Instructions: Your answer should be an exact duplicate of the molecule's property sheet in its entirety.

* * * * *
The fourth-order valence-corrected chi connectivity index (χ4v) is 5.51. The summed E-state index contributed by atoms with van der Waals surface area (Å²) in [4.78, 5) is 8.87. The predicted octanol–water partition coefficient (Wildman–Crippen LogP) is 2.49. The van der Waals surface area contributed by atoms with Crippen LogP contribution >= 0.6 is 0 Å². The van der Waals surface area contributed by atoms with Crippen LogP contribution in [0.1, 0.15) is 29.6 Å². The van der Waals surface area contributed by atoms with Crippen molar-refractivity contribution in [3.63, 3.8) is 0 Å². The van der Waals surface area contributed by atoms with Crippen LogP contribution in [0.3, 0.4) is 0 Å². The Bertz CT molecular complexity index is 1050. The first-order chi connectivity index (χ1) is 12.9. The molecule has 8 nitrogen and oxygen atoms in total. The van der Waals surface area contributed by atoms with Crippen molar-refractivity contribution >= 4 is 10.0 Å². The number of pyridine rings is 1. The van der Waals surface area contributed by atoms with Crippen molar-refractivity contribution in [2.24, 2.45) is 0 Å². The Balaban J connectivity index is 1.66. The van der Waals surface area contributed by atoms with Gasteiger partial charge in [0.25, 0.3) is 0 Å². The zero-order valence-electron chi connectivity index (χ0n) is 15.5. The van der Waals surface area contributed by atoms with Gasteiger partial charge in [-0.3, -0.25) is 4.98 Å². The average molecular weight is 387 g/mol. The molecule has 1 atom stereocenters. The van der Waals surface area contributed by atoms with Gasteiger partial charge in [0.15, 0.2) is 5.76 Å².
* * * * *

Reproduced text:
The fourth-order valence-corrected chi connectivity index (χ4v) is 5.51. The summed E-state index contributed by atoms with van der Waals surface area (Å²) in [4.78, 5) is 8.87. The predicted octanol–water partition coefficient (Wildman–Crippen LogP) is 2.49. The van der Waals surface area contributed by atoms with Crippen LogP contribution >= 0.6 is 0 Å². The van der Waals surface area contributed by atoms with Crippen LogP contribution in [0.1, 0.15) is 29.6 Å². The van der Waals surface area contributed by atoms with Crippen molar-refractivity contribution in [3.63, 3.8) is 0 Å². The van der Waals surface area contributed by atoms with Crippen LogP contribution in [0.3, 0.4) is 0 Å². The Bertz CT molecular complexity index is 1050. The first-order chi connectivity index (χ1) is 12.9. The molecule has 8 nitrogen and oxygen atoms in total. The van der Waals surface area contributed by atoms with Crippen molar-refractivity contribution >= 4 is 10.0 Å². The number of pyridine rings is 1. The van der Waals surface area contributed by atoms with Crippen molar-refractivity contribution in [2.24, 2.45) is 0 Å². The Balaban J connectivity index is 1.66. The van der Waals surface area contributed by atoms with Gasteiger partial charge in [0.25, 0.3) is 0 Å². The zero-order valence-electron chi connectivity index (χ0n) is 15.5. The van der Waals surface area contributed by atoms with Gasteiger partial charge in [-0.3, -0.25) is 4.98 Å². The average molecular weight is 387 g/mol. The molecule has 1 atom stereocenters. The van der Waals surface area contributed by atoms with Gasteiger partial charge in [0.15, 0.2) is 5.76 Å².